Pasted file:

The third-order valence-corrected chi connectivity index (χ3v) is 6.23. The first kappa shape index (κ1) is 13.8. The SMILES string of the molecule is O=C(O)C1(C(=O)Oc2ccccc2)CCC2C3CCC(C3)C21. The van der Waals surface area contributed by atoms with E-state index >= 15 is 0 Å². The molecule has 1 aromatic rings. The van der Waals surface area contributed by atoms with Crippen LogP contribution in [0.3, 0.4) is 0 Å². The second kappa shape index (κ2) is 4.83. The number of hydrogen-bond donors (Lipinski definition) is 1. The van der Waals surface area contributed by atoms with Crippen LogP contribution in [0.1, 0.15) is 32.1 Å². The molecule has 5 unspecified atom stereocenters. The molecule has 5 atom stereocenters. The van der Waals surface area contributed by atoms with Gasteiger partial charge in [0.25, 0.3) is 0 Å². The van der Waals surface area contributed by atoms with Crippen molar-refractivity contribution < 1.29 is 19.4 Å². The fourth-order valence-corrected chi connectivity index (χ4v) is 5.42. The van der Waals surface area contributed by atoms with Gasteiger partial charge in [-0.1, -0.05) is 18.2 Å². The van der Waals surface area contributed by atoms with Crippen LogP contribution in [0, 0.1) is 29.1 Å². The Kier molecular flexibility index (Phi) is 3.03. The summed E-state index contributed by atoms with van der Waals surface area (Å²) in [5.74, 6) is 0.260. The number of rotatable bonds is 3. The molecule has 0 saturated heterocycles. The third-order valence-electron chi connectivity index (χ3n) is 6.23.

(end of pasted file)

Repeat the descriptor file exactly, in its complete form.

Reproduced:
The third-order valence-corrected chi connectivity index (χ3v) is 6.23. The first kappa shape index (κ1) is 13.8. The SMILES string of the molecule is O=C(O)C1(C(=O)Oc2ccccc2)CCC2C3CCC(C3)C21. The van der Waals surface area contributed by atoms with E-state index >= 15 is 0 Å². The molecule has 1 aromatic rings. The van der Waals surface area contributed by atoms with Crippen LogP contribution in [0.3, 0.4) is 0 Å². The second kappa shape index (κ2) is 4.83. The number of hydrogen-bond donors (Lipinski definition) is 1. The van der Waals surface area contributed by atoms with Crippen LogP contribution in [0.1, 0.15) is 32.1 Å². The molecule has 5 unspecified atom stereocenters. The molecule has 5 atom stereocenters. The van der Waals surface area contributed by atoms with Gasteiger partial charge in [0.25, 0.3) is 0 Å². The van der Waals surface area contributed by atoms with Crippen molar-refractivity contribution < 1.29 is 19.4 Å². The fourth-order valence-corrected chi connectivity index (χ4v) is 5.42. The van der Waals surface area contributed by atoms with Gasteiger partial charge in [-0.1, -0.05) is 18.2 Å². The van der Waals surface area contributed by atoms with Crippen LogP contribution in [0, 0.1) is 29.1 Å². The Kier molecular flexibility index (Phi) is 3.03. The summed E-state index contributed by atoms with van der Waals surface area (Å²) in [5.74, 6) is 0.260. The number of rotatable bonds is 3. The molecule has 0 saturated heterocycles. The third-order valence-electron chi connectivity index (χ3n) is 6.23.